A mattress described as orthopaedic just means that the spring gauge used is 12.5g. This is the thickest and strongest spring used in a bonnell (cage) sprung mattress.
In essence, orthopaedic just means firm. There should never be any health claims offered or any possible implication that an orthopaedic mattress can cure or help relieve any back problems.
When choosing your mattress, you should be looking at making it last you for the longest possible time coupled with lasting comfort. Getting an orthopaedic mattress means that the springs, being a 12.5gauge is as strong as you can get, therefore more durable to your weight being on it night after night.
Remember though, there is nothing special about an orthopaedic mattress. Even a 12.5g spring falls into the budget ranges of nearly all manufacturers.
Soft – Medium – Firm?
This can be quite a nonsense and used by salespeople to make you think that the mattress can be tailored to your exact requirements. It isn’t – Comfort levels really depend on price paid. A firm cage sprung mattress will have a 12.5 gauge spring – this is the thickest and strongest you can get. 13.5 gauge is thinner and therefore more ‘springy’ or soft! – it is also a cheaper component to produce.
For all cage sprung mattresses It is usually best practice to choose the strongest spring you can get as this is the most important part of the mattress. Most mattresses that are described as orthopaedic means that the mattress will be on the firmer side of the scale. However, there are some that have been manufactured to provide a softer sleep surface by use of softer waddings, foams and felts for the comfort layers.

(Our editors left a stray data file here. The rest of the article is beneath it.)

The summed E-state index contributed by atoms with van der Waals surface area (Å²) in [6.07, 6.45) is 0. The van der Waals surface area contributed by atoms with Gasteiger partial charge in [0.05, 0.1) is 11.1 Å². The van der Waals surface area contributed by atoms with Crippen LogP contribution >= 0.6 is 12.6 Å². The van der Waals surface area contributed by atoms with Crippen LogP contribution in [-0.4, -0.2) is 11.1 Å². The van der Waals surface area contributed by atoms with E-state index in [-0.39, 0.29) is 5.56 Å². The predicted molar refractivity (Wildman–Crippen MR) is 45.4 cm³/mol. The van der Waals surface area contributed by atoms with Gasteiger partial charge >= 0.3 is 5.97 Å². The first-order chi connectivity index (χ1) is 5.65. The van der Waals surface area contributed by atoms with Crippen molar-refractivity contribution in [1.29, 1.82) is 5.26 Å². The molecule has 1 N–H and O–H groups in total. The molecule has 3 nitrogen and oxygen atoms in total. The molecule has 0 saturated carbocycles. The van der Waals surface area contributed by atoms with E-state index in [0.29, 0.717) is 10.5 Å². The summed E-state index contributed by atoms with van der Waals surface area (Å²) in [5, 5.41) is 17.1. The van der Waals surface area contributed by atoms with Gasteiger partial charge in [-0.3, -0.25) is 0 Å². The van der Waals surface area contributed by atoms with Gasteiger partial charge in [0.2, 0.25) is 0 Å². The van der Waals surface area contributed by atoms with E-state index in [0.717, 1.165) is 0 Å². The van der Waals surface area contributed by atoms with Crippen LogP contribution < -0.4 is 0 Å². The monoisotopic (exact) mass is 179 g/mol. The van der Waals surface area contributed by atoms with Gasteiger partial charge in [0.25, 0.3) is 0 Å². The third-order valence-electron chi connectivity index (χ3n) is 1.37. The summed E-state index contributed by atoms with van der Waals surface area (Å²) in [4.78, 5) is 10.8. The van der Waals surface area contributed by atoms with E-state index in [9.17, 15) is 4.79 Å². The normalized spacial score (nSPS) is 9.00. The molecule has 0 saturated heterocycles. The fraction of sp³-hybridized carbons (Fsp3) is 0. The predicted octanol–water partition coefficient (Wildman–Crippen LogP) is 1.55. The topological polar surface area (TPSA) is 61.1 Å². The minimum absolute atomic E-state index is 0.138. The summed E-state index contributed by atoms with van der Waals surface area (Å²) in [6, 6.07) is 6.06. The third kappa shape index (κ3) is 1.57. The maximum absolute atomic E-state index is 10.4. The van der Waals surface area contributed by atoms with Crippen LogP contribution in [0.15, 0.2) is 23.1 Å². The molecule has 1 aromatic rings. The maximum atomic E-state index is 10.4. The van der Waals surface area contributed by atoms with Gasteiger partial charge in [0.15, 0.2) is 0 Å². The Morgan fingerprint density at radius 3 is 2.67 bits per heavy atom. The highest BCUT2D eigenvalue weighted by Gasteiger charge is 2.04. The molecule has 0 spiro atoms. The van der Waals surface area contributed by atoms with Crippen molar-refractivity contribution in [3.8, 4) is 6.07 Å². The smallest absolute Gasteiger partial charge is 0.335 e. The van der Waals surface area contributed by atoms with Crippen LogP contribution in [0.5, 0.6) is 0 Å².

If your budget cannot stretch to a pocket sprung mattress then carefully consider what type of comfort layer you choose on your orthopaedic mattress. Remember, the springs are just the support. A lower gauge spring such as 13g or 13.5g will not offer the longevity of a 12.5g spring.
As the springs are only the support part of the mattress they will only be supporting your bodyweight, what provides the comfort is your choice of comfort layer. It may be a viable option to add a decent topper to your mattress rather than spending over the odds on a mattress that has the equivalent of a topper already built in at a much higher price
A comfort layer is the final layer of padding just underneath the fabric. This will play a major part of how comfortable and how long lasting the mattress will be.
Comfort layers can be memory foam, lambswool, cashmere, polyester wadding, High Density foam, latex etc, or indeed a combination of these.
What comfort layer/s you choose will have an impact on the price of the mattress. The better the comfort layer, such as latex, the more expensive the mattress will be.
An orthopaedic mattress is usually the best from all the bonnell spring mattresses. The few extra pounds you pay between a mattress with a 12.5g spring or a 13.5g orthopaedic spring is relatively little compared to the extra lifespan your mattress will get. Although, the spring gauge should not be taken in isolation. When doing your price comparisons, take into account the quality and quantity of the waddings used in each. If the asking price is similar, then it is better to have a well padded 13.5g then a lightly filled 12.5g.